The structure of the public system enables mediocre success, but I think Christy isn't getting himself anywhere speaking like that.
    I don't know what you do, but I'm pretty sure a lot of systems are flawed. This would be like saying why work at Microsoft because you disagree with the amount of breaks. I teach because I want to teach and I coach because I want to coach. It's what I choose for my career and despite all the flaws I love my job for the most part. I generally look forward to going to work all the time. I'm in a unique position to shape young people's lives. Yeah a lot of things are messed up about it, but anytime you try to educate the entire nation the system is going to be messed up to some extent.

    Unlike businesses I can't get rid of bad product. I can't tell a kid from a broken home to go to hell. I can't not teach a kid because he isn't as smart as others. We have a lot of things wrong with public education, but I wouldn't give up my job for anything in the world. I love it.

    And you really show your complete bias by talking about the public sector being lazy. You know how many people work in the public sector? This would be like saying all auto mechanics are lazy because you know of one. I would put the hour I work during the year up against almost anyone. With football now I'm going to work at least 12 hours a day usually 6 days a week. I'm practicing basketball during Christmas break. I'm watching game tape on Sundays. I'm doing my lesson plans Sunday afternoon because I'm too busy to do them during the week.

    The VAST majority of people in the private or public sector couldn't keep up with me. I have tons of friends working "private sector" jobs who marvel at the amount I work. And you want to talk about me being lazy? You can feel free to keep your myths going (hell other people do), but it doesn't make them true in the least bit. I would love to have the salary and hours of many of my "private sector" friends.

    Yet I wouldn't assume just because I know some private sector people who work less than me that all private sector people work less than me or aren't hard working. Then again I know the problems with making large scale generalizations so I don't do it.
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    Quote Originally Posted by seccsi View Post
    Triple post what



    This is pretty misleading. Almost 46 percent of the workers in the private sector have no more than a high school diploma while almost half of the public sector workers have at least a college degree. Your statistics don't mean anything as far as proving his assertion that he would make more in the private sector (though arguably neither would mine as obviously it clearly depends on where he works). I think his point is that the average ceiling is much higher in the private sector for someone as highly educated as himself.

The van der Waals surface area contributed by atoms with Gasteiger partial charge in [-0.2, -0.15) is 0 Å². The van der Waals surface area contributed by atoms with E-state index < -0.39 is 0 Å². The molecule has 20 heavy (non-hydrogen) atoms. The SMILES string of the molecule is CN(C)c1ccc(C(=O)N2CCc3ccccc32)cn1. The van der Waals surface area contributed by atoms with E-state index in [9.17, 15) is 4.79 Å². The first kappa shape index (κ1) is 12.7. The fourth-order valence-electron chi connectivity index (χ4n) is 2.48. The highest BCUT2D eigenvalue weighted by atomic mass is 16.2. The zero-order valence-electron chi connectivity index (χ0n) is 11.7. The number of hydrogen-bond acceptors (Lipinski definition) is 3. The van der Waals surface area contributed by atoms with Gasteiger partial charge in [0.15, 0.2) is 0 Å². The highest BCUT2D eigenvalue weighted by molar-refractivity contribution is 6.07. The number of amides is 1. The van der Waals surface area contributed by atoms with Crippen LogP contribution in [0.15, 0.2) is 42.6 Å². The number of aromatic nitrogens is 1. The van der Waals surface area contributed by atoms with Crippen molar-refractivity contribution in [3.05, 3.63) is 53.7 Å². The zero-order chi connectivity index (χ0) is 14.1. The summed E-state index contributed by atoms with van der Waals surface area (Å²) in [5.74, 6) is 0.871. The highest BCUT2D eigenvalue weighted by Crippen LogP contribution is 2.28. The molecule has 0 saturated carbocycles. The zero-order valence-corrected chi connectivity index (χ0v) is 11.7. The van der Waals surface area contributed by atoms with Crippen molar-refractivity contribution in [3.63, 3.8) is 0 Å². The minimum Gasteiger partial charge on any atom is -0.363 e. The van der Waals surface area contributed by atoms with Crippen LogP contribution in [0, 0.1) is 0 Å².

The ceiling is much higher in the private sector. I used to work in the private sector and in my mid 20s made more than I did teaching in my 30's. That has now changed since I am in admin. However, I made the switch for the security purpose, as I knew the private sector could be uncertain
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    Quote Originally Posted by EasyEJL View Post
    Full of incorrect In the private sector, most states have a 90 day probation period - they can fire you for no reason, no recourse for you, no unemployment. Even beyond that, they can fire you for no reason, employment is at will by both parties. Sure you may still be eligible for unemployment but big whoop. And the politics or a pissed off customer are reason enough to fire someone. And who was having the layoffs during the last 5 years? Not public sector employees. Since 2004, total number of federal government employees has grown from 4.1 million to almost 4.5 million, while the private sector has lost jobs. Not sure about state and local though, I can't find anyone who collates them all.

    Tenure occurs far too soon. Perhaps it made sense at the 10 year mark, but 2 years out of college having a job for life (with non contributory pension) unless you ritually sacrifice a child during class is ridiculous.
    Tenure is dependent on the state. Most states are between 3-5 years (at least in the NE). That is a huge difference from 90 days
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    Quote Originally Posted by AE14
    Tenure is dependent on the state. Most states are between 3-5 years (at least in the NE). That is a huge difference from 90 days
    But in the private sector you can still without cause be laid off at any time, just after 90 days you are eligible for unemployment. And seccsi seems to want to make up reality here that the private sector jobs ate normally for life too, apparently never having worked in the private sector and ignoring what's happened to US employment the last 5 years. Once a teacher hits tenure its a real job for life, with virtually no chance of firing unless they go to jail for something